If you want something a little fancier, look into making overnight oats with Greek yoghurt! Mix Greek yoghurt, uncooked oatmeal, and your favourite dried fruit in a container and store it in the fridge overnight. If you’d like, you can add a little honey, maple syrup, or cinnamon for a sweeter flavour. Another option is to spread cottage cheese (regular or whipped) on toast. Cottage cheese is high in probiotics, and can be dressed up to be savoury or sweet, depending on what you like!

What Are the Best Vegan Foods for Probiotic Intake?

Dairy is a quick way to get a high amount of probiotics, but what about people who don’t eat dairy? Whether it’s because of a medical need, or simply a dietary preference, there are plenty of vegan foods that will give you a boost of probiotics. In this instance, you want to look into foods that are fermented. Sauerkraut and kimchi are both cabbage-based dishes that ferment when other ingredients are added to it. This fermentation process leaves them rich in probiotics.

Tempeh is another great vegan option. Made from fermented soybeans, tempeh is an alternative to tofu that is higher in protein, fibre, and other nutrients –  including probiotics! Swap out your traditional tofu for tempeh to get some extra probiotics with your meals.

Five Quick Probiotic Foods

Having probiotic-rich snacks around will make it easier to grab something healthy on the go. The key is to find foods that are fermented with lactic acid. While yoghurt is a commonly-known option, there are others you may not know about.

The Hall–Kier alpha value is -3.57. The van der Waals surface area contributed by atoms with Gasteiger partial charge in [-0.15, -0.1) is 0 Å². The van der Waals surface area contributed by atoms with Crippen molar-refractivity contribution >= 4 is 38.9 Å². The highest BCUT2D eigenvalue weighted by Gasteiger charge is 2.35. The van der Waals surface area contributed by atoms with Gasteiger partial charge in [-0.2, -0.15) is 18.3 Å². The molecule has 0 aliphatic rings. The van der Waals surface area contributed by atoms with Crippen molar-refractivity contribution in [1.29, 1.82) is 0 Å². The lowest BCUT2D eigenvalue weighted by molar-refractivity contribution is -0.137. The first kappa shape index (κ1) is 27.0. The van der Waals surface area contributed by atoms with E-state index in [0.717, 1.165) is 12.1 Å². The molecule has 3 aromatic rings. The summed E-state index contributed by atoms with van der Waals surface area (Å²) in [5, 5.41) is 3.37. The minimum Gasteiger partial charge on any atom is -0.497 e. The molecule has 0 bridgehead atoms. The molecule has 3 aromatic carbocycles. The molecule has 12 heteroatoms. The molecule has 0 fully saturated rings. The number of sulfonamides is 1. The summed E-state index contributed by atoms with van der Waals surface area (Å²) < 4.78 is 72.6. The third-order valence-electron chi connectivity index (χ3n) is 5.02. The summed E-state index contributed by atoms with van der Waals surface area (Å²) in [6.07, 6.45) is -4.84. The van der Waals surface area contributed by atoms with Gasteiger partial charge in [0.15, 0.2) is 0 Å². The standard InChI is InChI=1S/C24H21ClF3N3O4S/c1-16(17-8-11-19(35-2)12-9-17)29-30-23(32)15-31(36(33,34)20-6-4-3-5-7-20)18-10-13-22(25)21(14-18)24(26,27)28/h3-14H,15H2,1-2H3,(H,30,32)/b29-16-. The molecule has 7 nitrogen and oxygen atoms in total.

Buttermilk

buttermilk is a good probiotic

Look for unpasteurized buttermilk, as pasteurisation will kill the good bacteria. Also, you won’t get any of the bacterial benefits from baking or cooking with buttermilk for the same reason, so it’s best to use it cold in a shake or alone as a complete food.

Kefir

kefir for probiotics

This fermented milk drink may be a good option for anyone who is lactose-intolerant. Some research shows that the microorganisms in kefir survive stomach acid more effectively than from other sources.

Kombucha

Kombucha is a good source for probiotics

Another probiotic-rich beverage, it’s made of fermented black or green tea. Because of this fact, you’ll get a double shot of health benefits with this drink as tea has been shown to be beneficial in fighting belly fat, regulating metabolism and contributing to the prevention of multiple types of cancers.

Kimchi and Sauerkraut

kimchi for gut health

Nutrient-dense and packed with probiotics, these cabbage toppings may even help slow aging, prevent yeast infections and assist in weight loss efforts.

Pickles

pickles can be a good source of probiotics if they don't use vinegar

Pickles are probably one of the most popular foods on this list, but there’s important distinctions to understand before counting them as a probiotic pick. If vinegar is part of a pickle’s ingredient list, it won’t contain probiotics. Also pickles with probiotics are found in the refrigerated section of the grocery store, so don’t be fooled by probiotic imposters that lack the bacterial benefits. 

Are Probiotic Supplements a Good Alternative?

Probiotics supplements are available in many forms-- pills, powders, and liquids are just a few of the delivery methods. Many probiotic supplements include a prebiotic, which is like ‘food’ for the probiotics. This helps activate them in your gut so your probiotics flourish. Supplements can be taken in addition to adding more probiotic-rich foods to your diet.

Whether you decide to try supplements or simply add more probiotics to your diet with food and drink, your stomach will thank you! Your gut health will improve and you may see improvements in other parts of your body as well.